USATT Hall of Famer Larry Hodges

Ask The Experts: Larry Hodges, No. 74

Ask The Experts: Larry Hodges, No. 74
Butterfly Table Tennis Question and Answer

Blade: Stiga Classic (non-carbon)
Forehand Rubber: Flextra
Backhand Rubber: Flextra

Question: Hi Mr. Larry Hodges,

My name is Ryan, 32 years old and I’m from Indonesia. About 10 years ago, I bought your book “Table Tennis Steps to Success” (translated Version) and it’s such a wonderful book. It is very helpful for me to understand about the basic of table tennis.

10 years ago, I still actively played table tennis in local table tennis club 2-3 times a week. But, because I got very busy in the last 10 years (I had to work in the rural area), since then, I had never played table tennis again.

Now, I have gone back to my hometown and two weeks ago, I went to a local table tennis club and started to play table tennis (for the very first time since 10 years). I used to play with STIGA CLASSIC (pure wood-no carbon) and RITC (German sponge) for FH-Yasaka Mark V for BH, but now all of them become death rubber (it’s totally broken). Then, I bought Butterfly Flextra to use on my FH and BH (I still use the same paddle).

The problem appears when I use Butterfly Flextra, I feel it’s just too bouncy, very hard to control, and not tacky enough (less spin). My strokes and loop (because of less spin) often off the tables but i believe that my technique is right (even after 10 years I didn’t play table tennis). As a comparison, my new friend in the local table tennis club lends me his paddle (Warner Schalger OFF+ with Donic rubber for FH). I tried it, and the result is fantastic. The ball trajectory is just as what I expected.

I read a lot from table tennis blog/website that a beginner players should do a lot of practice to “adapt” their paddle instead of keep changing their paddle/rubber (and expect a “magic result” by changing it), but in my case, I believe that I’m not a beginner player. So, my question is: When one should change his paddle/rubber (because he feel the paddle/rubber is not fit for him) or when he has to keep practicing to adapt with his paddle/rubber. What is the KEY FACTORS to decide it?

Sorry for my English and thank you very much for your time. I really appreciate it.

Best Regards,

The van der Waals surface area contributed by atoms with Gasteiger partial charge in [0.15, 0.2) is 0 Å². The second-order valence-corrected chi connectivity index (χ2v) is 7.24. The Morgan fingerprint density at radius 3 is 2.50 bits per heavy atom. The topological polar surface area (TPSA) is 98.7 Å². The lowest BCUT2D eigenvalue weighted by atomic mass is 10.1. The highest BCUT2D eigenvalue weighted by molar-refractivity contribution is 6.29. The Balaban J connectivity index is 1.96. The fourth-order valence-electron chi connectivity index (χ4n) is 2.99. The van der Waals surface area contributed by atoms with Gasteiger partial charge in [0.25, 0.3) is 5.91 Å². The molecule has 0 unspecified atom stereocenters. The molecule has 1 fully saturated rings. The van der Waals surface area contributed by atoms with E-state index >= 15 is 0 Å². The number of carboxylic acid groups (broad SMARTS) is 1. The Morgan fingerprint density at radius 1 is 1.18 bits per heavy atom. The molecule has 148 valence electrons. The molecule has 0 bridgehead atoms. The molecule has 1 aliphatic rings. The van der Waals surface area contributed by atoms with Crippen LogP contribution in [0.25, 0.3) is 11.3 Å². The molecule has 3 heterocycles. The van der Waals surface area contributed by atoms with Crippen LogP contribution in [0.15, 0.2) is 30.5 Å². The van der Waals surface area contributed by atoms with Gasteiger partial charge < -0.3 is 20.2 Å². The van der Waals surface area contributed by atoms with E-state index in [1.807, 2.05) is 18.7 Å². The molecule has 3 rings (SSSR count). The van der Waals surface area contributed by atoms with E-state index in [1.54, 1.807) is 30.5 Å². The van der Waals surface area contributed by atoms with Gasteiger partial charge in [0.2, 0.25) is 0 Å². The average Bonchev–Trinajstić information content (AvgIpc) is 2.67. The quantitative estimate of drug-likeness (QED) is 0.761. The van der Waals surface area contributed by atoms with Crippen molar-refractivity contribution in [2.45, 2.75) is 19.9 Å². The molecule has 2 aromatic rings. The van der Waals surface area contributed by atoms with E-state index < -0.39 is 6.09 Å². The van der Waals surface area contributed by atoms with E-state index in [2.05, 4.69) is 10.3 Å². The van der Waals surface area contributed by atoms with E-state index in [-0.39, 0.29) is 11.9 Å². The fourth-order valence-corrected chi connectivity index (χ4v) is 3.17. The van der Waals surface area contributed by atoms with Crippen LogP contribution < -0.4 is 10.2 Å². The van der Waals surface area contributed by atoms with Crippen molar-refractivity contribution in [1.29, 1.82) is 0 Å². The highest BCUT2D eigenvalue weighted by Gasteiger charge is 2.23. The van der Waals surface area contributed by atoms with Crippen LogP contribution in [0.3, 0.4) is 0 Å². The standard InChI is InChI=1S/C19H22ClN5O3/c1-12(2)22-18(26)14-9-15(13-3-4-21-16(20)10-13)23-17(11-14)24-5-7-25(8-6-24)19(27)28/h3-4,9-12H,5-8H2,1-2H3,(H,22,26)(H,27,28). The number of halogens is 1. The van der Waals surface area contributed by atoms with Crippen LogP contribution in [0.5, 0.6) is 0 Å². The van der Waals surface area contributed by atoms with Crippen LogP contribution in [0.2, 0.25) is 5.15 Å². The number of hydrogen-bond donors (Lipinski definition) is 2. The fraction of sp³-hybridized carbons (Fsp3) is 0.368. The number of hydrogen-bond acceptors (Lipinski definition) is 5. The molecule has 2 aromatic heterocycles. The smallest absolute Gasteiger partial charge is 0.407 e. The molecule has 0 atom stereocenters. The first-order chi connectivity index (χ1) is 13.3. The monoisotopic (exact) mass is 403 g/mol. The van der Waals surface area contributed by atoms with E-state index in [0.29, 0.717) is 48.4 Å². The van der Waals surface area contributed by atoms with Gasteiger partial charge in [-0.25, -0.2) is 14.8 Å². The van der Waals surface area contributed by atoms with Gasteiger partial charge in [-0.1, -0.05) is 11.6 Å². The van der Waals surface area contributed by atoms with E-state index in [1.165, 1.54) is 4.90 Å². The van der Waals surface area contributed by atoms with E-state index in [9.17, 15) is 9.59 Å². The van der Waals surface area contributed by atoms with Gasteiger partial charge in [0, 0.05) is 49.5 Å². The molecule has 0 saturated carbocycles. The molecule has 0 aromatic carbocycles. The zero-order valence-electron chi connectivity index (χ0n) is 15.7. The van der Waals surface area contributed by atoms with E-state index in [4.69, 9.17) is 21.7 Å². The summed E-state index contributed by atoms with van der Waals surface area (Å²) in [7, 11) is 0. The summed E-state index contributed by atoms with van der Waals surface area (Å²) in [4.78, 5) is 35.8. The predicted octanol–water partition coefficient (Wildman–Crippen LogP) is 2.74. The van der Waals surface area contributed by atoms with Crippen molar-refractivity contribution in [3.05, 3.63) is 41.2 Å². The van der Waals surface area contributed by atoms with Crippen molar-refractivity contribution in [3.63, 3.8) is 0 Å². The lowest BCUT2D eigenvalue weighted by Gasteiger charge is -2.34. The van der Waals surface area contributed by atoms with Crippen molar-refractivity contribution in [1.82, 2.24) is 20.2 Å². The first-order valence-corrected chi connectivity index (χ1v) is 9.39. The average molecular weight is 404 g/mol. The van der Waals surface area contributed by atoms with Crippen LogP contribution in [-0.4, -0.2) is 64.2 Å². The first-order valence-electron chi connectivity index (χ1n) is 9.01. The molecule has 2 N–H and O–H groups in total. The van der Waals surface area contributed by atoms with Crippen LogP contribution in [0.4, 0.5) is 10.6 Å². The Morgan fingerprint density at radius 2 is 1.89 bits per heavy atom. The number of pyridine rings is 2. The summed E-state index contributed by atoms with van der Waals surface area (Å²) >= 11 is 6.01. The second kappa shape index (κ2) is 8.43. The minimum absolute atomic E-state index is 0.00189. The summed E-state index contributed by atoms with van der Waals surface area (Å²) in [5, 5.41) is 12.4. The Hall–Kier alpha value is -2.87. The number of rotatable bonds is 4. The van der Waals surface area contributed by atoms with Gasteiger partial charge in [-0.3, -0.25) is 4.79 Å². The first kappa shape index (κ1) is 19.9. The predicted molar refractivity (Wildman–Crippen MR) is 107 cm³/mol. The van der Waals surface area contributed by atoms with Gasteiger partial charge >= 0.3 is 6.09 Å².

Ryan

Answer:  Ryan wrote: I read a lot from table tennis blog/website that a beginner players should do a lot of practice to “adapt” to their paddle instead of keep changing their paddle/rubber (and expect a “magic result” by changing it), but in my case, I believe that I’m not a beginner player. So, my question is: When one should change his paddle/rubber (because he feel the paddle/rubber is not fit for him) or when he has to keep practicing to adapt with his paddle/rubber? What are the KEY FACTORS to decide it?

This is never an easy question, but here is the main factor to consider. Once you are beyond the beginning stage it’s time to think long-term, and think about what your ultimate style of play will be. Once you decide that, look at some of the top players who play that style. What equipment are they using? If you want to play like them and hit shots like them, it’s helpful to have similar equipment. So once you are past the beginning stage, it’s time to adjust your equipment to the way you want to play.

The comparison isn’t exact; they play at a much higher level and train full-time (including physical training), so depending on your level, you might want something slower, though not too much so. For example, if their sponge is too fast, you might want to get the FX version, which is softer and a bit slower. Or consider thinner sponge.

One other thing to take into consideration is that if your game is centered around looping – as nearly all players at the higher levels are – then you do want something extra bouncy, that allows you to loop nearly anything, such as one of the Tenergy rubbers, either regular or (at first) the FX version. Hope this helps!

Larry Hodges